The second payment method allows the partnership to push out the tax liability arising from the FPA to the reviewed year partners (that is, the partners actually affected by the earlier tax return filed by the partnership, and not the current partners). IRC § 6226(b). This option must be chosen by the partnership within 45 days after issuance of the FPA. In this case, the partnership will issue adjusted information returns on Form K-1s to those reviewed year partners, but the K-1 will be issued for the year in which the “adjustment” is made. That K-1 is then subject to a simplified amended return process rather than a more cumbersome process that would apply if an amended K-1 were issued for the earlier year. Although the adjusted K-1 may be for the current year, interest and penalties are due as if the tax were owed from the prior year. IRC § 6226(c). Such partner then must pay interest on the tax owed at a higher interest rate, which is 5% above the IRS-published short-term applicable federal rate (AFR), rather than the normal 3% above such AFR amount. IRC § 6226(c)(2). The IRS needs to issue guidance on this election.

The third payment method modifies the basic default rule if (1) any partner from the reviewed year chooses within 270 days after issuance of the FPA to file an amended income tax return for the reviewed year that takes into account the partner’s allocable share of the partnership adjustments and (2) that partner pays the additional tax due. If this method is chosen, the imputed tax underpayment owed by the partnership is reduced to take into account that partner’s share of that income. IRC §§ 6225(c)(2), (7). If every partner for the reviewed year files an amended return and pays the additional tax, the partnership will have no liability for unpaid tax.

If the partnership does not agree with the FPA, then the partnership representative can contest the FPA in court. The petition must be filed by the partnership representative within 90 days of the FPA. Although TEFRA allowed the TMP an additional 60-day period to file, no such extension exists under the Budget Act.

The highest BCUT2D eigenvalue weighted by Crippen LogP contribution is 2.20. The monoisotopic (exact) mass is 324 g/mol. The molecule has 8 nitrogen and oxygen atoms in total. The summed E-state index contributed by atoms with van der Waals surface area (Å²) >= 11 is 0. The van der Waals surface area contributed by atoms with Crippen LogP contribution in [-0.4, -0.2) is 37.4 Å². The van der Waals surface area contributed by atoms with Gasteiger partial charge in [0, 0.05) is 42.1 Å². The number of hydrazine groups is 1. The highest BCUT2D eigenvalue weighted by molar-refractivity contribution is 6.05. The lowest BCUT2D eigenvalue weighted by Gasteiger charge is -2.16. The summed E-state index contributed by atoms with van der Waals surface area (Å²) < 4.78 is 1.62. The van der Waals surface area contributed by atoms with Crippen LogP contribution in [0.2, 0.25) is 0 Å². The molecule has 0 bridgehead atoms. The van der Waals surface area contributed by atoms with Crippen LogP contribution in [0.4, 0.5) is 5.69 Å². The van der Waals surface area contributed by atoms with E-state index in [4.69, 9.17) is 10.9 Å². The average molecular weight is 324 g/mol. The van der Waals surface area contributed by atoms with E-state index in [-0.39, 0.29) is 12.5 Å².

Election Out of New Rules for Partnerships with 100 or Fewer Partners

The Budget Act allows certain partnerships with 100 or fewer partners to elect out of the new rules. IRC § 6221(b). By contrast, the exemption to the TEFRA rules discussed above was narrower in scope; TEFRA did not apply to partnerships with 10 or fewer partners, and, then, only if all the partners were natural persons or estates and if each partner’s share of any partnership item of income, gain, loss, and deductions was identical to its share of every other item. Pre-Budget Act IRC § 6231(a)(1)(B). The Budget Act’s expansion of the 10-partner threshold to 100 partners and the relaxation of who can be an eligible partner results in this election being available to many more partnerships than allowed under TEFRA.

If a partnership elects out of the new audit rules, then the partnership is subject to the pre-TEFRA rules and avoids the partnership level audit rules of both the Budget Act and TEFRA. In the case of an electing-out partnership, IRS audit adjustments must be made at the level of each partner, and an audit adjustment made for one partner is not binding on any other partner. As a result, an election out will increase the burden on the IRS substantially and may discourage audits of these partnerships. The bottom line is that an election out may be more beneficial to the partnership and its partners.